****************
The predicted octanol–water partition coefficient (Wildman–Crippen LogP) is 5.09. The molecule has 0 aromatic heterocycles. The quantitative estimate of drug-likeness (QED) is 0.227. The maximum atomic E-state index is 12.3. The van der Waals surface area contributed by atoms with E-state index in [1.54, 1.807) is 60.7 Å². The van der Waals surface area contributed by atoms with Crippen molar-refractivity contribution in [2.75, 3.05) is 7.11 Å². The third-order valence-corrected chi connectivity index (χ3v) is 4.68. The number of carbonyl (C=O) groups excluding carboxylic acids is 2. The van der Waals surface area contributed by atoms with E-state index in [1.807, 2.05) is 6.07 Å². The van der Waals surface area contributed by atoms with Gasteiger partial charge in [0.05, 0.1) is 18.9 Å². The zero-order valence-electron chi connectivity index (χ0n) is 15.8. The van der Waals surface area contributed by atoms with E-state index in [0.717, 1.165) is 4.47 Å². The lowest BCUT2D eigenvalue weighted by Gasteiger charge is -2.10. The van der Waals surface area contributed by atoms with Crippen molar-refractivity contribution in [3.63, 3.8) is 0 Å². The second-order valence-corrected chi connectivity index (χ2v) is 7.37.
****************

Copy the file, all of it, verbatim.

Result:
The predicted octanol–water partition coefficient (Wildman–Crippen LogP) is 5.09. The molecule has 0 aromatic heterocycles. The quantitative estimate of drug-likeness (QED) is 0.227. The maximum atomic E-state index is 12.3. The van der Waals surface area contributed by atoms with E-state index in [1.54, 1.807) is 60.7 Å². The van der Waals surface area contributed by atoms with Crippen molar-refractivity contribution in [2.75, 3.05) is 7.11 Å². The third-order valence-corrected chi connectivity index (χ3v) is 4.68. The number of carbonyl (C=O) groups excluding carboxylic acids is 2. The van der Waals surface area contributed by atoms with E-state index in [1.807, 2.05) is 6.07 Å². The van der Waals surface area contributed by atoms with Gasteiger partial charge in [0.05, 0.1) is 18.9 Å². The zero-order valence-electron chi connectivity index (χ0n) is 15.8. The van der Waals surface area contributed by atoms with E-state index in [0.717, 1.165) is 4.47 Å². The lowest BCUT2D eigenvalue weighted by Gasteiger charge is -2.10. The van der Waals surface area contributed by atoms with Crippen molar-refractivity contribution in [3.63, 3.8) is 0 Å². The second-order valence-corrected chi connectivity index (χ2v) is 7.37.